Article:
The American Cyclopædia (1879)/Louisburg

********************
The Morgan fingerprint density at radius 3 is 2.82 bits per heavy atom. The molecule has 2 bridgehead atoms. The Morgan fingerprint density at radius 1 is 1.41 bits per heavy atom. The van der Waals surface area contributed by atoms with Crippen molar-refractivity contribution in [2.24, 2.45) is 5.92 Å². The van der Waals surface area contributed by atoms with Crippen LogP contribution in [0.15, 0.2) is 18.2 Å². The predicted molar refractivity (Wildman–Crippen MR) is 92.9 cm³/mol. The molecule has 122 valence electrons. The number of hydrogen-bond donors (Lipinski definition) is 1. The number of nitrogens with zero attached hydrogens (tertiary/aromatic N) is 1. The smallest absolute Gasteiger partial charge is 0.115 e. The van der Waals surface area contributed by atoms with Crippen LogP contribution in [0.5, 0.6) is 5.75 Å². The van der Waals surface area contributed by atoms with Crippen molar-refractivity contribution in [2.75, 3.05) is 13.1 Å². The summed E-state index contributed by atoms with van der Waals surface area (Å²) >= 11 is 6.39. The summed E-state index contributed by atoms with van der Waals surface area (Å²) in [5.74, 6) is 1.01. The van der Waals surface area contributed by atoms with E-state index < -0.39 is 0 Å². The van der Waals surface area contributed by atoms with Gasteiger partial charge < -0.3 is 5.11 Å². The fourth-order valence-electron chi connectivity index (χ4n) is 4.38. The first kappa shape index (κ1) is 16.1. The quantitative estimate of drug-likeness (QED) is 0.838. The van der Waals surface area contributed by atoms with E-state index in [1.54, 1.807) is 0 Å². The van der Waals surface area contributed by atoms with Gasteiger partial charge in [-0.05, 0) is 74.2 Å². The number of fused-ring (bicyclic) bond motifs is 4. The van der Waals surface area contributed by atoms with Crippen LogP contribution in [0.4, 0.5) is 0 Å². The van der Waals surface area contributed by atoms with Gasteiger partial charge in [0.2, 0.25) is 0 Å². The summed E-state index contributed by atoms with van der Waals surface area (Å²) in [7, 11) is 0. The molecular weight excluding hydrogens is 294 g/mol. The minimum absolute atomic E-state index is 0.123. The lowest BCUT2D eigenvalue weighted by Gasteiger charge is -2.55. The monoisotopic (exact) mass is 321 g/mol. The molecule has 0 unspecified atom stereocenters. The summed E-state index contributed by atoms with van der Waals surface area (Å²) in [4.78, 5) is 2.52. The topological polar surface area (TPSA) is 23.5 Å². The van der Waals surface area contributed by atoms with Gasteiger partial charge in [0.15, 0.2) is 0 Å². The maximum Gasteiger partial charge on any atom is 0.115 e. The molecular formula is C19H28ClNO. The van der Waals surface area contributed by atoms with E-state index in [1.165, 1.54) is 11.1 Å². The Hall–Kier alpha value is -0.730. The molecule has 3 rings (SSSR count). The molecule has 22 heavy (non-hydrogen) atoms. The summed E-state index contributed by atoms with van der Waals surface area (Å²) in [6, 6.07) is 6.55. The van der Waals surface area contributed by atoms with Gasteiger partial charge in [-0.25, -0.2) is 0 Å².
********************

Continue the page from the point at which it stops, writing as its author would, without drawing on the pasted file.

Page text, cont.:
LOUISBURG, a ruined town of the province of Nova Scotia, Canada, on the S. E. side of the island of Cape Breton, in lat. 45° 54' N., Ion. 59° 52' W. Its present population consists of only a few fishermen. After the surrender of the French settlements in Nova Scotia to England by the peace of Utrecht in 1713, emigrants from those settlements occupied the coasts of the neighboring island of Cape Breton, and Louisburg, so named in honor of Louis XIV., began to be fortified by the French government on a gigantic scale, with the intention of making it the strongest fortress in America, and a commanding naval, fishing, and commercial station. The town was about 2½ m. in circumference, and stood upon a neck on the S. side of the harbor, a beautiful and extensive land-locked basin with an entrance half a mile broad. It was fortified by a wall from 30 to 36 ft. high, with a ditch 80 ft. broad. The main works mounted 65 heavy cannon and 16 mortars. On Goat island, at the entrance to the harbor, was a battery of 30 guns, and at the bottom of the harbor opposite the entrance was another called the royal battery, which mounted also 30 guns. These fortifications had been 30 years in building, and had cost $5,000,000. The neighborhood of Louisburg caused great uneasiness in New England, whose fisheries were threatened with ruin by the privateers who found refuge in its harbor. In 1745, Great Britain being at war with France, Gov. Shirley of Massachusetts devised a plan for taking Louisburg, which was adopted by the legislature of that province in secret session by a majority of one vote. Forces were promptly raised, and William Pepperell was appointed commander. Connecticut sent 516 men, New Hampshire 304, and Massachusetts 3,250. Embarked in 100 New England vessels, and supported by a British squadron under Commodore Warren, they landed near Louisburg on April 30. The place was defended by a garrison of 1,600 men commanded by Duchambon. A detachment stationed in the royal battery on the shore of the harbor, struck with panic at the approach of the New Hampshire troops led by William Vaughan, spiked their guns and abandoned their post in the night. Vaughan took possession of it next morning, and beat off the French who attempted to recover it. Major Seth Pomroy, a gunsmith from Northampton, with 20 other smiths, succeeded in drilling out the cannon, and fire was soon opened on the city. The siege, though prosecuted with energy and vigilance, was conducted in the most irregular and unscientific manner. On May 18 a large French ship of war laden with military stores for the supply of the garrison, and with a body of troops on board, was intercepted and taken by the English fleet. Disheartened by this disaster, and alarmed by the erection of a battery on the lighthouse cliff which commanded Goat island, the French commandant capitulated on June 17, the 49th day of the siege. This achievement called forth great rejoicings in New England and in New York and Philadelphia, and its influence was felt 30 years later at the beginning of the revolutionary war. Col. Gridley, who planned Pepperell's batteries, laid out the American intrenchments at Bunker Hill; the same old drums that beat on the triumphal entrance of the New Englanders into Louisburg, June 17, 1745, beat at Bunker Hill, June 17, 1775; and when Gen. Gage was erecting breastworks on Boston neck, “the provincial troops sneeringly remarked that his mud walls were nothing compared with the stone walls of old Louisburg.” In England the news was received with bonfires and illuminations in London and other cities; and such was the impression made by the exploit, that it was considered an equivalent for all the successes of the French upon the continent, and the first lord of the admiralty declared that “if France were master of Portsmouth he would hang the man who should give Cape Breton in exchange.” Nevertheless, by the peace of Aix-la-Chapelle in 1748, Louisburg was restored to France. In 1757, during the seven years' war, the earl of London, British commander-in-chief in North America, collected at Halifax a force of 6,000 regulars, 4,000 provincial troops from New England, and large numbers from New York and New Jersey, with which to make an immediate attack on the fortress; but on learning that the garrison consisted of 6,000 regular soldiers, and that 17 French line-of-battle ships were moored in the harbor, he abandoned the project. A second expedition under Gen. Amherst, consisting of 14,000 men and a fleet of 20 ships of the line and 18 frigates, sailed from Halifax, May 28, 1758, against Louisburg, which was defended by the chevalier de Drucourt with 3,100 men. The harbor being secured against attack by a fleet of eight ships, and the entrance blocked by three sunken frigates, a landing was effected at the creek of Cormoran, June 8, and Gen. Wolfe, who afterward took Quebec, advanced with 2,000 men against a detached post, which was abandoned at his approach. Strong batteries were erected here, and also on the opposite side of the town, and a heavy cannonade directed against the town and the shipping in the harbor. Three of the large men-of-war were at length set on fire by bombs, and two others captured by boats. Breaches were made in the walls, and after a gallant defence the garrison surrendered, July 26, and, together with sailors and marines, amounting collectively to 5,637 men, were carried prisoners to England. The town was almost a heap of ruins. The inhabitants were transported to France in English ships, and the fortifications were demolished.